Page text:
gale [dot] seiler [at] mcgill [dot] ca (E-mail)
Room 357, Education Building
Areas of interest
- Science education
- Urban education
- Sociocultural theory & cultural sociology
- Social construction of identity
- Teacher education
Description of research/teaching activities
My current research is focused on the relationship between identity and learning to “do science.” I am interested in the role of student-emergent curricula, cultural resonance, and other approaches to support the learning and engagement of students who are traditionally marginalized from and underrepresented in science. I combine traditional ethnographic methods with micro-analysis of video recordings to examine verbal and nonverbal interactions around science. Through these studies I have identified culturally specific ways in which students participate in school science and how curricula and classrooms can be restructured to build on extant cultural practices and dispositions.
Jackson, P. & Seiler, G. (Accepted). Science identity trajectories of latecomers to science in college. Journal of Research in Science Teaching.
Seiler, G. (In press). New metaphors about culture: Implications for research in science teacher preparation. Journal of Research in Science Teaching.
Seiler, G. (In press). Reconstructing curriculum through student voice and choice. Education and Urban Society.
Gonsalves, A. and Seiler, G. (2012). Recognizing “Smart super-physicists”: Gendering competence in doctoral physics. In Varelas, M. (Ed.), Identity construction and science education research: Learning, teaching, and being in multiple contexts. Rotterdam: Sense Publishers.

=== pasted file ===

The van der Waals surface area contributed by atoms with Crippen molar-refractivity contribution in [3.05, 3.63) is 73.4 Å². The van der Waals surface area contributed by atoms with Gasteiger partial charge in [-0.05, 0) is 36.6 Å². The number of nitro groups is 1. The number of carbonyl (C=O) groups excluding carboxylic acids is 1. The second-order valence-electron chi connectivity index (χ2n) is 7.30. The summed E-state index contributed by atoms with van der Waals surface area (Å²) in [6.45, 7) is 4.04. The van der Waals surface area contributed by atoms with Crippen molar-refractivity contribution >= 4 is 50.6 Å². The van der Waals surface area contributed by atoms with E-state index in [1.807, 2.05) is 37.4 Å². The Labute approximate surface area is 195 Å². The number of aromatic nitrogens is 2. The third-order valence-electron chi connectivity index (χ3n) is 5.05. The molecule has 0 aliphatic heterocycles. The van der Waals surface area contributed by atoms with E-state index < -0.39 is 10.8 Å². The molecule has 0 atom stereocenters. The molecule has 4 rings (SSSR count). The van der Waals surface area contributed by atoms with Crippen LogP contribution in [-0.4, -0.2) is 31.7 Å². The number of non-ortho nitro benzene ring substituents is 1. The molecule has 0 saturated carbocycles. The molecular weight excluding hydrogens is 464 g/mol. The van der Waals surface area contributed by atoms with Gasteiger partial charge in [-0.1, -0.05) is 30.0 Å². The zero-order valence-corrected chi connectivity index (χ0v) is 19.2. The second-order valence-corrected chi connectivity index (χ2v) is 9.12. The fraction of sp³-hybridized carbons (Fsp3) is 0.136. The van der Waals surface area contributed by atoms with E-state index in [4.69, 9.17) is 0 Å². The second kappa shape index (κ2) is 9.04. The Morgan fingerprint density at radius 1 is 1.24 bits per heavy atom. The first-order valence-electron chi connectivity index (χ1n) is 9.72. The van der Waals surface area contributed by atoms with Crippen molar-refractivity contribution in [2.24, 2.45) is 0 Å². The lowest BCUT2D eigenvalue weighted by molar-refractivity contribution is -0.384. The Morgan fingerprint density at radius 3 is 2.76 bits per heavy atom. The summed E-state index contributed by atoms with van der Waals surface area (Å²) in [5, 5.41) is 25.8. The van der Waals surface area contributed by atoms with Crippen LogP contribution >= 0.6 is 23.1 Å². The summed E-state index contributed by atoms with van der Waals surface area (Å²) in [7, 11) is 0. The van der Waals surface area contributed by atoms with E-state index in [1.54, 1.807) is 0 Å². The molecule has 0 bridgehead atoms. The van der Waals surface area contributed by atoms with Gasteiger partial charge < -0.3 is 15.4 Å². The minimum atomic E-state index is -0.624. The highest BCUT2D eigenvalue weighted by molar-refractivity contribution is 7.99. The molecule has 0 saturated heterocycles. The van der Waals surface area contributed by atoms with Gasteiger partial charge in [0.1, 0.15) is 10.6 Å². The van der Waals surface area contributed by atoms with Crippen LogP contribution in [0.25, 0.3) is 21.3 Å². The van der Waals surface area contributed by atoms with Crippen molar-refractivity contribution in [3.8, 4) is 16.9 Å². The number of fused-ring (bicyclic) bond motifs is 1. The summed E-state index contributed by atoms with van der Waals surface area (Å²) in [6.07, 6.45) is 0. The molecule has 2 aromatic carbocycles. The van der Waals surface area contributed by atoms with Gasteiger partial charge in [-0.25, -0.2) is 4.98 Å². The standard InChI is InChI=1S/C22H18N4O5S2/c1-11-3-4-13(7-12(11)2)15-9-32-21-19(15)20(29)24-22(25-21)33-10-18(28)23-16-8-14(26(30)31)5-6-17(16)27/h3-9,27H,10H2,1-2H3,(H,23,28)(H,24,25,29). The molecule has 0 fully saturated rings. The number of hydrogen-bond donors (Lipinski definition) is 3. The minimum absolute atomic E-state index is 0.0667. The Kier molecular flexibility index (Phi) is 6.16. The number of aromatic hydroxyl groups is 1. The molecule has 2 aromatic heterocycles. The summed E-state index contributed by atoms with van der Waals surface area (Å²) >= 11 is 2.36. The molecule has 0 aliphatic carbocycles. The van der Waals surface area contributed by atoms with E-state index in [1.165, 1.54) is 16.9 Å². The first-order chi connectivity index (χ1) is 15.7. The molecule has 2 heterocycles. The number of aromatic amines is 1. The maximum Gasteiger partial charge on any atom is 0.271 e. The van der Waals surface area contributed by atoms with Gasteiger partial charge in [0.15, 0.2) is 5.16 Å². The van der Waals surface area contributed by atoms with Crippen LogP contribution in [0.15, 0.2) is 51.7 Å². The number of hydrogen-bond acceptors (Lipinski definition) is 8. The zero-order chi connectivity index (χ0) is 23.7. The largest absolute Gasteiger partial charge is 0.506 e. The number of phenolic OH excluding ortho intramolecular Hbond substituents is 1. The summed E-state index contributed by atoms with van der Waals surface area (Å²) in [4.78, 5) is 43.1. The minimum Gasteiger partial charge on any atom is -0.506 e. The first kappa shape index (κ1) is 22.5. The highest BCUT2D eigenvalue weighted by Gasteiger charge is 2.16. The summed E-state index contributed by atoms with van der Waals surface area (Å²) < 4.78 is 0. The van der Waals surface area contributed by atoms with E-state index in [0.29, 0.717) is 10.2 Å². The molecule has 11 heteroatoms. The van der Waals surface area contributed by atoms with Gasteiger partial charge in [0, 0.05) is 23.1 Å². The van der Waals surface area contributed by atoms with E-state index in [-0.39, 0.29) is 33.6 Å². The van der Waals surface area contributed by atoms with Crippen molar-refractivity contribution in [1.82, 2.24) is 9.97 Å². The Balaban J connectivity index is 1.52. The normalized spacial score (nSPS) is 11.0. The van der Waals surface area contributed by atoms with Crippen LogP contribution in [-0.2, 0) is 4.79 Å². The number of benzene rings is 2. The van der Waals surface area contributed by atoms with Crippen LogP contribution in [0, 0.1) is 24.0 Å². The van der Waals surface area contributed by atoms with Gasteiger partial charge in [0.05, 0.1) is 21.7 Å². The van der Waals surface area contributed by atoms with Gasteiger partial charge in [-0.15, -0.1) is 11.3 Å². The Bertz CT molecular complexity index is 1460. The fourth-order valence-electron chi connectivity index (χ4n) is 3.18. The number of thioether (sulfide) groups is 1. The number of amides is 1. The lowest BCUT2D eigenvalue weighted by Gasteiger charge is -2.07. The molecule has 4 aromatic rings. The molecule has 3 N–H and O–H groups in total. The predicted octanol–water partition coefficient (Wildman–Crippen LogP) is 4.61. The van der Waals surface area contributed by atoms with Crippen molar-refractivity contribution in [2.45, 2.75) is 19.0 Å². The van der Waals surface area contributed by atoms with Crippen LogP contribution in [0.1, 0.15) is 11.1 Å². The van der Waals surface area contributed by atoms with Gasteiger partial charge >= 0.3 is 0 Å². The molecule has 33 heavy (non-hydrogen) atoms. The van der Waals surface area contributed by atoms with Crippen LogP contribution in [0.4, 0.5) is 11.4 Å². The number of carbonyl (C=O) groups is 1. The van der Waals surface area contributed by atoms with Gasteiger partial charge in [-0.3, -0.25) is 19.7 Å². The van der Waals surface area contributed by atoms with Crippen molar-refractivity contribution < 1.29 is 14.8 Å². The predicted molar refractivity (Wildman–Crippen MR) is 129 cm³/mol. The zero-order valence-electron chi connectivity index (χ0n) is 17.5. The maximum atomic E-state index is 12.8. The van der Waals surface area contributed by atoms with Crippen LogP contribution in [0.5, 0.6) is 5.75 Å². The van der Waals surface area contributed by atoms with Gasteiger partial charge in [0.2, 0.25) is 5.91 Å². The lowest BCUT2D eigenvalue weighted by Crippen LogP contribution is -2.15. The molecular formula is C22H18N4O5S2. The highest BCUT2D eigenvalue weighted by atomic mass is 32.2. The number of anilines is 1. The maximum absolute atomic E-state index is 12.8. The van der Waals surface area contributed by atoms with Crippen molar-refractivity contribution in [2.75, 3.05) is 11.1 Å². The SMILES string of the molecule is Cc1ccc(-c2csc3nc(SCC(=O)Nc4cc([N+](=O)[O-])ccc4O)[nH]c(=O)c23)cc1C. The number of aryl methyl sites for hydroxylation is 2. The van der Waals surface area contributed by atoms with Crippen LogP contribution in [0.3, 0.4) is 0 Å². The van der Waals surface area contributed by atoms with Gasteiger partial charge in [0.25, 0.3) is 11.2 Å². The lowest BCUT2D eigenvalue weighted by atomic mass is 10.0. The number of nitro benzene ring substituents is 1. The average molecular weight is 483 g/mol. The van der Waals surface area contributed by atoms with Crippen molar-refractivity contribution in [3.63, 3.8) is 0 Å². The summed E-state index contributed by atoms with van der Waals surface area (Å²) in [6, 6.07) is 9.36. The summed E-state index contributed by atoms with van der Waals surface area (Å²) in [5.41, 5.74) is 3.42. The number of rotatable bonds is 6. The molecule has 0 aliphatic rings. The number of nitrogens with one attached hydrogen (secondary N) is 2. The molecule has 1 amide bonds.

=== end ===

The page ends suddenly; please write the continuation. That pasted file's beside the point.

Seiler, G. (2011). Teaching for democratic reconstruction: A science classroom in rural South Africa. In Basu, S.J., Calabrese Barton, A., & Tan, E. (Eds.), Democratic science teaching: Building expertise to empower low-income minority youth in science. Rotterdam: Sense Publishers.
Seiler, G. (2011). Becoming a science teacher: Moving toward creolized science and an ethic of cosmopolitanism. Cultural Studies of Science Education 6, 13-32.
Seiler, G. & Gonsalves, A. (2010). Student-powered science: Science education for and by African American students. Equity and Excellence in Education 43, 88-104.
Metallic, J. & Seiler, G. (2009). Animating Indigenous knowledges in science education. Canadian Journal of Native Education 32, 115-128.
Seiler, G. (2008). The P-O-W-E-R of Children’s Defense Fund Freedom Schools. In Payne, C. & Strickland, C. (Eds.), Teach freedom: The African American tradition of education for liberation. New York: Teachers College Press.
Elmesky, R. & Seiler, G. (2007). Movement expressiveness, solidarity and the (re)shaping of African American students’ scientific identities. Cultural Studies of Science Education 2 (1), 73-103.
Seiler, G. & Elmesky, R. (2007). The role of communal practices in the generation of capital and emotional energy among urban African American students in science classrooms. Teachers College Record 109 (2), 391-419.
Tobin, K., Elmesky, R. & Seiler, G. (Eds.) (2005). Improving urban science education: New roles for teachers, students and researchers. Boulder, CO: Rowman and Littlefield.
Seiler, G. (2001). Reversing the "standard" direction: Science emerging from the lives of African American students. Journal of Research in Science Teaching 38, 1000-1014.
Invited talk on teaching and learning science in marginalized communities. Annual meeting of the American Physical Society, Baltimore, MD, March 2013.
Invited panelist on science literacy. Third Annual Science and Policy Exchange, McGill University, Montreal, QC, September 2012.
Invited participant. Colloquy on minority males in science, technology, engineering, and mathematics, sponsored by National Science Foundation. Baltimore, MD, August 2010.
Recipient of 2011 McGill University, Faculty of Education, Distinguished Teaching Award.